910 reputation
310
bio website code.google.com/p/notebk
location
age
visits member for 2 years, 3 months
seen 14 hours ago

A mathematician, a programmer, etc. etc.


Dec
31
comment Evaluating the precision in the calculation of $\mathrm{e}$
@user21820 err, you seem to be forgetting the topic of discussion is computing $e$ to some desired precision. (I am not worried about $\exp(x)$ for general $x$, just $x=1$.) The 20th continuant of the continued fraction cited is good beyond 100 digits, requires 40 addition operations, 80 multiplication ops, and 1 division op. The Taylor series, OTOH, requires 38 terms, in Horner form that's 38 multiplication ops + 38 addition ops + the killer 38 division ops. That number of division operations makes it practically unacceptable...
Dec
30
comment Evaluating the precision in the calculation of $\mathrm{e}$
@user21820 A division operation is costlier than a multiplication operation. (About 5 times costlier, in fact, for x86 floating point...and rational arithmetic would be worse, computing the gcd and then performing 2 division operations...) The continued fraction expansion any sane person would have in mind could be googled in a second. Remember $e=\exp(1)$...
Dec
30
comment Evaluating the precision in the calculation of $\mathrm{e}$
@user21820 Well, look at (e.g.) Wikipedia's page for the general formulas for the numerator and denominator. You can compute them recursively, requiring (for each iteration) 2 additions and 4 multiplications. So $N$ iterations costs 1 division operation (the final division) + $2N$ addition + $4N$ multiplication, far better than the naive Taylor series.
Dec
30
comment Evaluating the precision in the calculation of $\mathrm{e}$
Unrelated but potentially useful to the OP: using the continued fraction expansion for $\exp(z)$ is more accurate, and if you compute the convergents $A_{n}$, $B_{n}$ recursively...it is faster since it uses fewer division operations...
Dec
29
comment Identifying a power series
This power series does have a real root at $x\approx-1.403761051217752$. Needless to say, all real roots are necessarily negative...but I think this is the only real root.
Dec
27
comment The difference between $\Delta x$, $\delta x$ and $dx$
Well, $\delta x$ means different things depending on the context. For example, it has a particular meaning in variational calculus, and a completely different one in functional calculus...
Dec
24
comment Learning math: still paper and pen
@AndreySokolov A pop review and a more thorough answer (with many references) at the personal productivity stackexchange. I think from there, you can find additional references to studies done...
Dec
19
comment Handbook of mathematical drawing?
Honestly, learning how to draw in general helped me with technical diagrams and mathematical figures. Perhaps it's the only way...
Nov
23
comment How to find this limit: $A=\lim_{n\to \infty}\sqrt{1+\sqrt{\frac{1}{2}+\sqrt{\frac{1}{3}+\cdots+\sqrt{\frac{1}{n}}}}}$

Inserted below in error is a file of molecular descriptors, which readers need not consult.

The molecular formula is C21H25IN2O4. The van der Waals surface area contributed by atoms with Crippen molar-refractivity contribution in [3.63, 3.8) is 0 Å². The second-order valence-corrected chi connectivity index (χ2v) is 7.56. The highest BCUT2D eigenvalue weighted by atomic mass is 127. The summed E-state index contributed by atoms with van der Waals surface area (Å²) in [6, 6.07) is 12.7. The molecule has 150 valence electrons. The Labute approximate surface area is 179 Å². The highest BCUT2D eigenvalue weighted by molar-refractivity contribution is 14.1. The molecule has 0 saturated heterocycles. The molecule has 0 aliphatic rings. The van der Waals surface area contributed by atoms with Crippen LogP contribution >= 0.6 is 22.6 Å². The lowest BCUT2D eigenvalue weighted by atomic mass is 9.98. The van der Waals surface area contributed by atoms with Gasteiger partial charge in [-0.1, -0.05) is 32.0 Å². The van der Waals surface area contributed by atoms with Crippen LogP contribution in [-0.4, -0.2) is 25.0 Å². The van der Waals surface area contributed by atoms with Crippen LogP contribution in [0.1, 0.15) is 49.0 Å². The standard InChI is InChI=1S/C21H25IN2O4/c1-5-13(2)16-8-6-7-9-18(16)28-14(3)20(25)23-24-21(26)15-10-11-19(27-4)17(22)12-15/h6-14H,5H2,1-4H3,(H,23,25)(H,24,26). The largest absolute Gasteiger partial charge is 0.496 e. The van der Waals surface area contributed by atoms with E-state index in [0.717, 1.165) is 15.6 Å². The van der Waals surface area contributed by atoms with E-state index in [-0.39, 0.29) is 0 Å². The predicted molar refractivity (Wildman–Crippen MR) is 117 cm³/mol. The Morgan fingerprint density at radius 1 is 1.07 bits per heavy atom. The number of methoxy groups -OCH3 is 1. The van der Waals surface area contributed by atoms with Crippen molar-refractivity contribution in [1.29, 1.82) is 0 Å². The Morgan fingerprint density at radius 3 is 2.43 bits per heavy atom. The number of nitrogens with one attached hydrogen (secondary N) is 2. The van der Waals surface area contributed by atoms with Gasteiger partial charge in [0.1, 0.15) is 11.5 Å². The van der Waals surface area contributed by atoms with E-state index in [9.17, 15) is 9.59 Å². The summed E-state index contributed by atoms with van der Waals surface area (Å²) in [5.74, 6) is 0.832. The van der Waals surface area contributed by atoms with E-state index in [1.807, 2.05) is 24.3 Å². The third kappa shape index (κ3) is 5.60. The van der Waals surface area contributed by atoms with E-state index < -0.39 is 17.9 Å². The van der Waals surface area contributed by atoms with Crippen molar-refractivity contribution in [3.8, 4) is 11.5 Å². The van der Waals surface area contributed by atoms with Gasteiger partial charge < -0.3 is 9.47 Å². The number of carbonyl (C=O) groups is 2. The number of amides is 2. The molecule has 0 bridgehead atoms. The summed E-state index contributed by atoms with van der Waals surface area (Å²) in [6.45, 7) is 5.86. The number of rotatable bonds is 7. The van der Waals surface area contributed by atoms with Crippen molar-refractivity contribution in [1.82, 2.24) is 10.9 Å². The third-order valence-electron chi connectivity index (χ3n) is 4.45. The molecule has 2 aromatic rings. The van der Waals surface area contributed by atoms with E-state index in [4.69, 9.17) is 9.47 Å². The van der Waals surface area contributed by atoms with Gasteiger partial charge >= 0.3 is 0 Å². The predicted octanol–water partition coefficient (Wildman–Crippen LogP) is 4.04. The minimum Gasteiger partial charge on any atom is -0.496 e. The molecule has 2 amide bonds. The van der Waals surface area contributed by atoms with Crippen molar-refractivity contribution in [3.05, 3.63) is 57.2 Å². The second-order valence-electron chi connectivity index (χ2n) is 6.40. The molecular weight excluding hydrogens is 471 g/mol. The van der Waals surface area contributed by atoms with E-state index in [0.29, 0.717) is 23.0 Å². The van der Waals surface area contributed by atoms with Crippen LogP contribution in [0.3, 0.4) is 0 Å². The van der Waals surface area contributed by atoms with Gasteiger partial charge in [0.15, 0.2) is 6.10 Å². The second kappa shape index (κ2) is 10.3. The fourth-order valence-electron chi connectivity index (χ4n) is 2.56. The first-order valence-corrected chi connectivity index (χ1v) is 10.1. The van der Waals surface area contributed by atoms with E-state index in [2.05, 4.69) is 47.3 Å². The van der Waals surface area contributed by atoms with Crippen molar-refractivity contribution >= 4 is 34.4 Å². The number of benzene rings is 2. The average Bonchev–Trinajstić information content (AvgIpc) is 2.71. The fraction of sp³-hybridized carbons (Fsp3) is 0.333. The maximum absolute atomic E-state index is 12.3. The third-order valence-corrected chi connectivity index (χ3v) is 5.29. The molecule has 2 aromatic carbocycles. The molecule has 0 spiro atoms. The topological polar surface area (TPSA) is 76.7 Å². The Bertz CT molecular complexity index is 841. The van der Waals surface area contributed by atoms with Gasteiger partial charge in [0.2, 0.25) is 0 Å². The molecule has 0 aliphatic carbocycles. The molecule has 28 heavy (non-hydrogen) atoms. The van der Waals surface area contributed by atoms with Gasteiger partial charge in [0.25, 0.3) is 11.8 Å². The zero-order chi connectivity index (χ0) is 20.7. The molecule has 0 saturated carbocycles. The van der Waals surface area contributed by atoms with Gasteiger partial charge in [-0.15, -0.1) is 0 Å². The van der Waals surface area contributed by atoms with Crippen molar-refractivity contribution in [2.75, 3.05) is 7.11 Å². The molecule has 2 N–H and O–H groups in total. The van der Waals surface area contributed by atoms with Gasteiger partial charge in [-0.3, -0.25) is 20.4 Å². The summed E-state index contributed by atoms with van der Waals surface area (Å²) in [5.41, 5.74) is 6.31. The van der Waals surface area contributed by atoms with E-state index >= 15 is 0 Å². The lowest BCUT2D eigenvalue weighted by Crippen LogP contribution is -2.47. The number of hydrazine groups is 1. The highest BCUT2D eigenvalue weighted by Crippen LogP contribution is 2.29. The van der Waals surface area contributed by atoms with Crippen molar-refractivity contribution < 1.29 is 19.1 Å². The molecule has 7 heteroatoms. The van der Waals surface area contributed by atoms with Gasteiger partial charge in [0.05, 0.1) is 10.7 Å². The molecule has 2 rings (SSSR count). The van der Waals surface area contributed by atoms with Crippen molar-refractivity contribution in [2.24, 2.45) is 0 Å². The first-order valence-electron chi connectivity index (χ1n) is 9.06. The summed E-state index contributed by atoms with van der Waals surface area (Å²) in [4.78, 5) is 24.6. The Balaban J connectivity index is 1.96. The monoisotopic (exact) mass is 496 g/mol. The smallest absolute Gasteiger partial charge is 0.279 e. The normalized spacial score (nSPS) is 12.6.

I'm interested: how did you derive your approximation? (I ask because I wouldn't have a clue where to begin with deriving it...)
Nov
6
comment Derive the equation of motion from Lagrangian of a particle moving in an electromagnetic field
Uh, perhaps plug the Lagrangian into the Euler-Lagrange equations...?
Oct
21
comment General Linear Group of a vector space
Well, to be technical, you only need to pick a basis to determine the components of the matrix representing the isomorphism.
Oct
20
comment Maclaurin series for $e^z /\cos z$.
Perhaps some words or explanations would help this jumble of equations make sense...
Oct
20
comment Converging or diverging series?
One quick trick for (a) is to note if $a_{n}=\sqrt{n}\cos^{2}(n)/(n^{2}-2)$, then $0\leq a_{n}\leq \sqrt{n}/(n^{2}-2)$, since $0\leq\cos^{2}(n)\leq1$.
Sep
28
comment Question on category theory
Well, you describe a "locally-small" category, where the $\hom(-,-)$ are sets. They can be "bigger" collections (classes), which would give us a "large" category (example of a large cat: Set). THEN the question is: are you talking about the category of small categories, or of large categories? (Or both?)
Aug
14
comment Summing the series $ \sum_{n=1}^{\infty} \int_0^{\infty} \frac{\mathrm dx}{n(1+x^3)^n}$
@Norbert, you are too clever for my feeble old mind! ;) Thanks for the explanation, I appreciate it greatly.
Aug
13
comment Summing the series $ \sum_{n=1}^{\infty} \int_0^{\infty} \frac{\mathrm dx}{n(1+x^3)^n}$
I'm old and forgetful, so I have a question: when you use your clever trick $\log(1+q)=\sum\dots$, setting $q=(1+x^{3})^{-1}$, don't you need to be careful with the limits of integration and take $\int^{\infty}_{\epsilon}\dots\,\mathrm{d}x$, then take the limit as $\epsilon\to0^{+}$? [I know this may be pedantic, but as I said -- I am old and forgetful, and I forgot whether you can skip it or if it's really necessary!]
Aug
9
comment Understanding mathematical set theory syntax
@user2666425: the one-to-one correspondence is between the powerset of $A$ and $2^{A}$. There is not necessarily a one-to-one correspondence between the cardinality of $A$ with $2$! There is equal cardinalities between $P(A)$ -- the powerset of $A$ -- and $2^{A}$, the set of characteristic functions for all subsets of $A$.
Aug
9
revised Understanding mathematical set theory syntax
added 461 characters in body
Aug
9
answered Understanding mathematical set theory syntax
Aug
9
revised Understanding mathematical set theory syntax
Improved TeX